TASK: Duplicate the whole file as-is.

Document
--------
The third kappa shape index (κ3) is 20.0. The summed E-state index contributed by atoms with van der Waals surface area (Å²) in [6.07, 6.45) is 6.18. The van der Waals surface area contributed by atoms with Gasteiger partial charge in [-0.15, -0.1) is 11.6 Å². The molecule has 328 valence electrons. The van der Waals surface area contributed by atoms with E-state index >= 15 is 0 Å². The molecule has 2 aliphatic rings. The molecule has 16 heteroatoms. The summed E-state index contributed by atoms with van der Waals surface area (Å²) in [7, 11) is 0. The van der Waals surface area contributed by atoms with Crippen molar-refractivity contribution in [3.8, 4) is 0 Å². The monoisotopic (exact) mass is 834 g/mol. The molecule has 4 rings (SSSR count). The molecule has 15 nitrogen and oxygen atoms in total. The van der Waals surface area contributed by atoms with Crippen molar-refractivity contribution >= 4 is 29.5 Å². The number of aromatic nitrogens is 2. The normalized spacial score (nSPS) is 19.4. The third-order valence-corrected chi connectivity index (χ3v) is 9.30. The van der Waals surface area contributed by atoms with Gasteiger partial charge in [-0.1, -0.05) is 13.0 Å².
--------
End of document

The third kappa shape index (κ3) is 20.0. The summed E-state index contributed by atoms with van der Waals surface area (Å²) in [6.07, 6.45) is 6.18. The van der Waals surface area contributed by atoms with Gasteiger partial charge in [-0.15, -0.1) is 11.6 Å². The molecule has 328 valence electrons. The van der Waals surface area contributed by atoms with E-state index >= 15 is 0 Å². The molecule has 2 aliphatic rings. The molecule has 16 heteroatoms. The summed E-state index contributed by atoms with van der Waals surface area (Å²) in [7, 11) is 0. The van der Waals surface area contributed by atoms with Crippen molar-refractivity contribution in [3.8, 4) is 0 Å². The monoisotopic (exact) mass is 834 g/mol. The molecule has 4 rings (SSSR count). The molecule has 15 nitrogen and oxygen atoms in total. The van der Waals surface area contributed by atoms with Crippen molar-refractivity contribution >= 4 is 29.5 Å². The number of aromatic nitrogens is 2. The normalized spacial score (nSPS) is 19.4. The third-order valence-corrected chi connectivity index (χ3v) is 9.30. The van der Waals surface area contributed by atoms with Gasteiger partial charge in [-0.1, -0.05) is 13.0 Å².